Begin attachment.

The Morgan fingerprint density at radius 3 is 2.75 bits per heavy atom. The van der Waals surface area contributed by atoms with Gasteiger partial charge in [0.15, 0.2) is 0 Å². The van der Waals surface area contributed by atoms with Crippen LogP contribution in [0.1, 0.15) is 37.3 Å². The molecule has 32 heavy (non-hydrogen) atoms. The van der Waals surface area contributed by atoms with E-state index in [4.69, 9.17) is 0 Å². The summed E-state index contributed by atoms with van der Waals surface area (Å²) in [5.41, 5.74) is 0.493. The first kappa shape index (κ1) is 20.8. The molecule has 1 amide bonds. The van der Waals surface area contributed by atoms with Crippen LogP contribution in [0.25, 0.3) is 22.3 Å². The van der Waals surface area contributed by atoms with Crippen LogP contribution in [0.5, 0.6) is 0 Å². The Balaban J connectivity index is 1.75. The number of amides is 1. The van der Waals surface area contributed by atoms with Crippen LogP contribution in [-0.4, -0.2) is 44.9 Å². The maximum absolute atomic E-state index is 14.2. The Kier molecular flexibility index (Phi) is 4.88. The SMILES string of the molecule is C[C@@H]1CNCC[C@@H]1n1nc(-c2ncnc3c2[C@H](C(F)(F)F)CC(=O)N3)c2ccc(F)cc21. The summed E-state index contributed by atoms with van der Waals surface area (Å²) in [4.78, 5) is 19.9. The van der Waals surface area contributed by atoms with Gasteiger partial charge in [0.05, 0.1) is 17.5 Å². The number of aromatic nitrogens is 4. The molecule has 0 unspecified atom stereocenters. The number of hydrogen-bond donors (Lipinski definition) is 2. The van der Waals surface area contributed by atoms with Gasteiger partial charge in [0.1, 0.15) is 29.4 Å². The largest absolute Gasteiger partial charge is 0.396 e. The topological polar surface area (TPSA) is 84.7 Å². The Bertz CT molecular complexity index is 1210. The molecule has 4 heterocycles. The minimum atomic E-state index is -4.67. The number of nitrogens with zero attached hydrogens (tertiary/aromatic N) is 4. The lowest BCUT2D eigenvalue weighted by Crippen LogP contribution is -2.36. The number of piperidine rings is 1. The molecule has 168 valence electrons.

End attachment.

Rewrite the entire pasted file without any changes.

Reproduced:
The Morgan fingerprint density at radius 3 is 2.75 bits per heavy atom. The van der Waals surface area contributed by atoms with Gasteiger partial charge in [0.15, 0.2) is 0 Å². The van der Waals surface area contributed by atoms with Crippen LogP contribution in [0.1, 0.15) is 37.3 Å². The molecule has 32 heavy (non-hydrogen) atoms. The van der Waals surface area contributed by atoms with E-state index in [4.69, 9.17) is 0 Å². The summed E-state index contributed by atoms with van der Waals surface area (Å²) in [5.41, 5.74) is 0.493. The first kappa shape index (κ1) is 20.8. The molecule has 1 amide bonds. The van der Waals surface area contributed by atoms with Crippen LogP contribution in [0.25, 0.3) is 22.3 Å². The van der Waals surface area contributed by atoms with Crippen LogP contribution in [0.5, 0.6) is 0 Å². The Balaban J connectivity index is 1.75. The number of amides is 1. The van der Waals surface area contributed by atoms with Crippen LogP contribution in [-0.4, -0.2) is 44.9 Å². The maximum absolute atomic E-state index is 14.2. The Kier molecular flexibility index (Phi) is 4.88. The SMILES string of the molecule is C[C@@H]1CNCC[C@@H]1n1nc(-c2ncnc3c2[C@H](C(F)(F)F)CC(=O)N3)c2ccc(F)cc21. The summed E-state index contributed by atoms with van der Waals surface area (Å²) in [4.78, 5) is 19.9. The van der Waals surface area contributed by atoms with Gasteiger partial charge in [0.05, 0.1) is 17.5 Å². The number of aromatic nitrogens is 4. The molecule has 0 unspecified atom stereocenters. The number of hydrogen-bond donors (Lipinski definition) is 2. The van der Waals surface area contributed by atoms with Gasteiger partial charge in [0.1, 0.15) is 29.4 Å². The largest absolute Gasteiger partial charge is 0.396 e. The topological polar surface area (TPSA) is 84.7 Å². The Bertz CT molecular complexity index is 1210. The molecule has 4 heterocycles. The minimum atomic E-state index is -4.67. The number of nitrogens with zero attached hydrogens (tertiary/aromatic N) is 4. The lowest BCUT2D eigenvalue weighted by Crippen LogP contribution is -2.36. The number of piperidine rings is 1. The molecule has 168 valence electrons.